To linearize the resistance of the electrical lapping guide, the resistor configuration of FIG. 3 may be employed. The resistor comprises a layer of chromium 20 as a strap. The resistor has a rear edge 20c parallel to the final throat height 15. The side edges 20a, 20b of the resistor 20 converge towards the lapped surface 11a at an angle to the lapped surface 11a. The final length, L finish, of the resistor at the throat height 15 can be approximately 480 μm. The beginning length, L start, is 20 μm. The electrical lapping guide of FIG. 3 provides for an effective increase in length of the resistor 20 as lapping progresses, thus linearizing the resistance versus lapping distance as shown in curve B of FIG. 2. Additional linearization of the resistance versus lapping distance is obtained by sloping resistor edges 20a, 20b and conductors 16 and 17, as shown in FIG. 4, such that the slope of the resistor edges 20a, 20b and conductors 16 and 17 in the earlier stage of lapping is slightly higher than the slope of the remaining portion. It was further observed that improved resolution can be obtained during rough lapping by increasing the spacing between conductors 16 and 17. The x/y coordinates in microns for the edges shown in FIG. 4 are shown in the FIG. 4a. The X coordinates are the distance from the central line to the conductor 17. The Y coordinates are the width of the strap 20.
To achieve an even higher range of lapping for the resistors which will cover both rough and final lapping, the embodiment of FIG. 5 is shown. An extension portion 22 was added to the resistor 20 of FIG. 4. The extension portion 22 comprises a coarse lapping resistance section K having a base portion in contact with the forward edge of the fine lapping resistance section L. The extension portion 22 which begins at the fine lap dimension W, equal to 10 μm, extends approximately the distance Wl, of 70 μm to a coarse lap beginning edge along two converging edges 23, 24. The resistance change during a coarse lap is from approximately 4 to 15 ohms. The fine lap resistance change is approximately 25 to 275 ohms for a resolution of about 25 ohms/1 μm. The performance of the embodiment of FIG. 5 compared with the conventional lapping resistor of FIG. 1 for a 50:1 strap to conductor sheet resistance ratio is shown in FIG. 6. The resolution during coarse lap, noise immunity and improved linearization during fine lap is evident from curve (c) of the Figure. Conventional lapping resistors exhibit the characteristics (a) and (b) also shown in FIG. 6. In curve (c), the resistance changes slowly but measurably during the rough lap, i.e., lapping distance Wl. Then the resistance change increases a large amount over the lapping distance W, which is the width of the strap resistor 20. Better control is required and obtained for the fine lap portion since the resistance RX is more directly representative of the lapping distance W and therefore of the final throat height.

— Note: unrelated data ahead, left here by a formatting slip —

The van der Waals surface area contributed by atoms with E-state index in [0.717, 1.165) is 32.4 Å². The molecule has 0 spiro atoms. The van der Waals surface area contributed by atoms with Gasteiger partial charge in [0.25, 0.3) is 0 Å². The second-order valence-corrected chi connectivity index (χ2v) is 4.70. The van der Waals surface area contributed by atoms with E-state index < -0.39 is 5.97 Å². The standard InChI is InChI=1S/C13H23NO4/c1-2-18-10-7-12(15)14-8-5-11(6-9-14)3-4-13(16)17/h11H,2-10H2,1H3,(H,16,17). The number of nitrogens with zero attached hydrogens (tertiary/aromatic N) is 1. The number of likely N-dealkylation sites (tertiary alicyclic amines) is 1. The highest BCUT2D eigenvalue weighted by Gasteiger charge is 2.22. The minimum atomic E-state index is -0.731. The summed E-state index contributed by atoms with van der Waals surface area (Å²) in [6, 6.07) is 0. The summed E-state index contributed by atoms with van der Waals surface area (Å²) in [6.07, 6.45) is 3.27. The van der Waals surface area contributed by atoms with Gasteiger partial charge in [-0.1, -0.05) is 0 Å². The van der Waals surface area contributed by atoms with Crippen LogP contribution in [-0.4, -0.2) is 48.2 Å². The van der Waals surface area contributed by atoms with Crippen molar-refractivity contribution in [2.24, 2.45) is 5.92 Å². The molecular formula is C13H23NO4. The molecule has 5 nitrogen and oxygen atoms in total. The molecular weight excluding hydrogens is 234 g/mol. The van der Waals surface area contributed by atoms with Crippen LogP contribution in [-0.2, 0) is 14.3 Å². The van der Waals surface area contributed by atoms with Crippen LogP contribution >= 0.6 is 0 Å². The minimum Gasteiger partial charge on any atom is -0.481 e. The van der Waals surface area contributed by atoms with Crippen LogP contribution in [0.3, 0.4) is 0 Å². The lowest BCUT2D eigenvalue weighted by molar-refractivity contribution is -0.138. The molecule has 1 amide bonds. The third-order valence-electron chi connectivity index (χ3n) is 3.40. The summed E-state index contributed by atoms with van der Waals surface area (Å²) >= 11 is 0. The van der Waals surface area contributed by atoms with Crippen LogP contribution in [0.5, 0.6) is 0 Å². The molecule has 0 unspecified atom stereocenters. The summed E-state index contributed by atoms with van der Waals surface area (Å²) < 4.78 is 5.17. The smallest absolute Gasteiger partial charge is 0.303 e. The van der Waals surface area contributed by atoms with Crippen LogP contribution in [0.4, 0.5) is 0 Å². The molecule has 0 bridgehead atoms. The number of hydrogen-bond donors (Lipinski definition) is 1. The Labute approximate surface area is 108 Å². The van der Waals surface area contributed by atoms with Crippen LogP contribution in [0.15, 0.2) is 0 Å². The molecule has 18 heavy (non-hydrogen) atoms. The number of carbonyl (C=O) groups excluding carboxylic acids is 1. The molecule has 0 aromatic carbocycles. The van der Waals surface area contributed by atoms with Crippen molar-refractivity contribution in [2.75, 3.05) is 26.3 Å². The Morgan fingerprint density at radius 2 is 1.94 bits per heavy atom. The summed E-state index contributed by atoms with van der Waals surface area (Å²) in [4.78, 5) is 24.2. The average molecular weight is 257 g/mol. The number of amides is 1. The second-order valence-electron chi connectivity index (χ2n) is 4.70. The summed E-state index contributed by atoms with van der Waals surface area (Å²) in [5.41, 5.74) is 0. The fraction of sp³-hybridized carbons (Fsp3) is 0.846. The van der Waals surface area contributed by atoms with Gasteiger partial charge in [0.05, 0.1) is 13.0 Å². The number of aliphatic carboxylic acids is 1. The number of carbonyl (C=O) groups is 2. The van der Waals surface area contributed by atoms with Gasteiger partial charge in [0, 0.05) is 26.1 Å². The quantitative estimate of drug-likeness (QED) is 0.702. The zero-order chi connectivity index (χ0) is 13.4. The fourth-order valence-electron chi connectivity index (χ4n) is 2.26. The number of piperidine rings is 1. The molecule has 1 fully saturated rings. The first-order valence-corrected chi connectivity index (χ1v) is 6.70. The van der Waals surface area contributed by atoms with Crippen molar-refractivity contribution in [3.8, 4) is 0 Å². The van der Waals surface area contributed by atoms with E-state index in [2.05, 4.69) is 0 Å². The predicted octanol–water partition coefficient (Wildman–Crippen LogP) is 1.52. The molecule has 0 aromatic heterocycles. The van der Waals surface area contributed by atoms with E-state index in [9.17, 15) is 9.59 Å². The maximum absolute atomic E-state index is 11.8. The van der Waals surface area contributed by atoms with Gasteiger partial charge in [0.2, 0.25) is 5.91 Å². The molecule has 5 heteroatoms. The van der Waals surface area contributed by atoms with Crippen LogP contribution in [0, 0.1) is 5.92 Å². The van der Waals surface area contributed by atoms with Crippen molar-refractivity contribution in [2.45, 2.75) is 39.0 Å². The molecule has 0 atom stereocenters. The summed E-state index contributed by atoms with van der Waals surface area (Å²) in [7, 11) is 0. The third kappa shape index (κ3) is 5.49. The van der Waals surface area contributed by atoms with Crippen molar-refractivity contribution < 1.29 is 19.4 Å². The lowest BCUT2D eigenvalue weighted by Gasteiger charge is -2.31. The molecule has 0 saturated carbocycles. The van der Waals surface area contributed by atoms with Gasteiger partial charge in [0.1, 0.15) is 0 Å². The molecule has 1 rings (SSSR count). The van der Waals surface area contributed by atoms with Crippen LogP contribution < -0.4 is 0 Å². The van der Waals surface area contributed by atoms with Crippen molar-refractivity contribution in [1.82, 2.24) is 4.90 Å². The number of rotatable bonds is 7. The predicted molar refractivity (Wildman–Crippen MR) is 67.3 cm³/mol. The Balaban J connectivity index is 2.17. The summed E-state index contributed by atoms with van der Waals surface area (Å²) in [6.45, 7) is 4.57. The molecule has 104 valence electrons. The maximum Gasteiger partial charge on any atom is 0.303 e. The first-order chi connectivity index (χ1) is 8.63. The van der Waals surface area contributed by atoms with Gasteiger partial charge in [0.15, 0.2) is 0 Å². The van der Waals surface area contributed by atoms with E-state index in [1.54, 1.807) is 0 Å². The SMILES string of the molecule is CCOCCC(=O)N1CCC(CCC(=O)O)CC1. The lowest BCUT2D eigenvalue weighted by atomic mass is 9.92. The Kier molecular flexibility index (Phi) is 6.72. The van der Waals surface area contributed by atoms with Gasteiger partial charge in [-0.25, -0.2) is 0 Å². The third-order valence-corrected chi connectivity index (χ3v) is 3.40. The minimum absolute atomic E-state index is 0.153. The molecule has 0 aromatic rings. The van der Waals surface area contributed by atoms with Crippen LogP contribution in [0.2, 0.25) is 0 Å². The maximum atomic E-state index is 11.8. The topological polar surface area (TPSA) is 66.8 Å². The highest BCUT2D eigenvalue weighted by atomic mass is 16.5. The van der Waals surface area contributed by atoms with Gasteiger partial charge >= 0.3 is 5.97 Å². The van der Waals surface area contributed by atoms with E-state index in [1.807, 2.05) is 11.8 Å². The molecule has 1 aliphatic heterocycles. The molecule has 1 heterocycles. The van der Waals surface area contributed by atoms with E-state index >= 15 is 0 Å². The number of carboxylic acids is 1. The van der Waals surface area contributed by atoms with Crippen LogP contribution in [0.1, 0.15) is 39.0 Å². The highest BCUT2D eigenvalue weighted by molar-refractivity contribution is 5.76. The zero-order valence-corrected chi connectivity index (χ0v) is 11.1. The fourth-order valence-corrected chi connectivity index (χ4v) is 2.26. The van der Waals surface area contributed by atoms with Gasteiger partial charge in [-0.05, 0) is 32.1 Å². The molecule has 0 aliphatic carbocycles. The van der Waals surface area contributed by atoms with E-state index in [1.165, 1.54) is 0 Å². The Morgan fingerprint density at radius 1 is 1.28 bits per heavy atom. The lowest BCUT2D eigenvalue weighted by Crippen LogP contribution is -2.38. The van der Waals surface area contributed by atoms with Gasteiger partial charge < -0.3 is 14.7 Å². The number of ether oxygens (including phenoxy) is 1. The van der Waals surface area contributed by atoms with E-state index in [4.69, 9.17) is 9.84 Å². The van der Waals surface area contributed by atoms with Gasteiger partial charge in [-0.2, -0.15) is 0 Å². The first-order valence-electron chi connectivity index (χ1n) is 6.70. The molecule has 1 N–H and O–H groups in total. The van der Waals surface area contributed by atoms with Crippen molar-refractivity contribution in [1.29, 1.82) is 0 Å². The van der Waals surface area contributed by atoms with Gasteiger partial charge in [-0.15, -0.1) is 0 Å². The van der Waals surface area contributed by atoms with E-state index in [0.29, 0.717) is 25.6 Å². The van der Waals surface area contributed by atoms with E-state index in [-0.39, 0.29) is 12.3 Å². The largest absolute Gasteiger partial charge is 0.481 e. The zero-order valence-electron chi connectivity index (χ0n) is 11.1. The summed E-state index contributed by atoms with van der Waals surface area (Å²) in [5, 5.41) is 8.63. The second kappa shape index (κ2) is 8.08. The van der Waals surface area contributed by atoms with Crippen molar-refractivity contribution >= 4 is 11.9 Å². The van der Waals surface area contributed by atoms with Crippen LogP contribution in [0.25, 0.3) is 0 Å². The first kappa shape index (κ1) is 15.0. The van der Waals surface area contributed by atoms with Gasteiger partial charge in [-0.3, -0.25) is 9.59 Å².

Thus, it is seen that by advantageously contouring the edges of a lapping resistor, the effective change of lapping distance versus resistance may be controlled. Tapering of the respective resistor edges will provide for a resistance change which is more linear and provides a higher noise immunity than conventional lapping structures.
While the invention has been particularly shown and described with reference to preferred embodiments thereof, it will be understood by those skilled in the art that various changes may be made without departing from the spirit and scope of the invention.
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|U.S. Classification||338/32.00R, G9B/5.095, 257/E43.006, G9B/5.052, 360/110, G9B/5.078|
|International Classification||B24B37/013, H01L43/12, G11B5/31, G11B5/187|
|Cooperative Classification||G11B5/3103, B24B37/013, G11B5/3166, H01L43/12, G11B5/1871|
|European Classification||B24B37/013, G11B5/31B, G11B5/187A, G11B5/31M2, H01L43/12|
|Aug 15, 1985||AS||Assignment|
Owner name: INTERNATIONAL BUSINESS MACHINES CORPORATION, ARMON
Free format text: ASSIGNMENT OF ASSIGNORS INTEREST.;ASSIGNOR:CHURCH, MARK A.;REEL/FRAME:004445/0277
Effective date: 19850729
|Jul 27, 1990||FPAY||Fee payment|
Year of fee payment: 4
|Aug 25, 1994||FPAY||Fee payment|
Year of fee payment: 8
|Dec 22, 1998||REMI||Maintenance fee reminder mailed|
|May 30, 1999||LAPS||Lapse for failure to pay maintenance fees|
|Jul 27, 1999||FP||Expired due to failure to pay maintenance fee|
Effective date: 19990602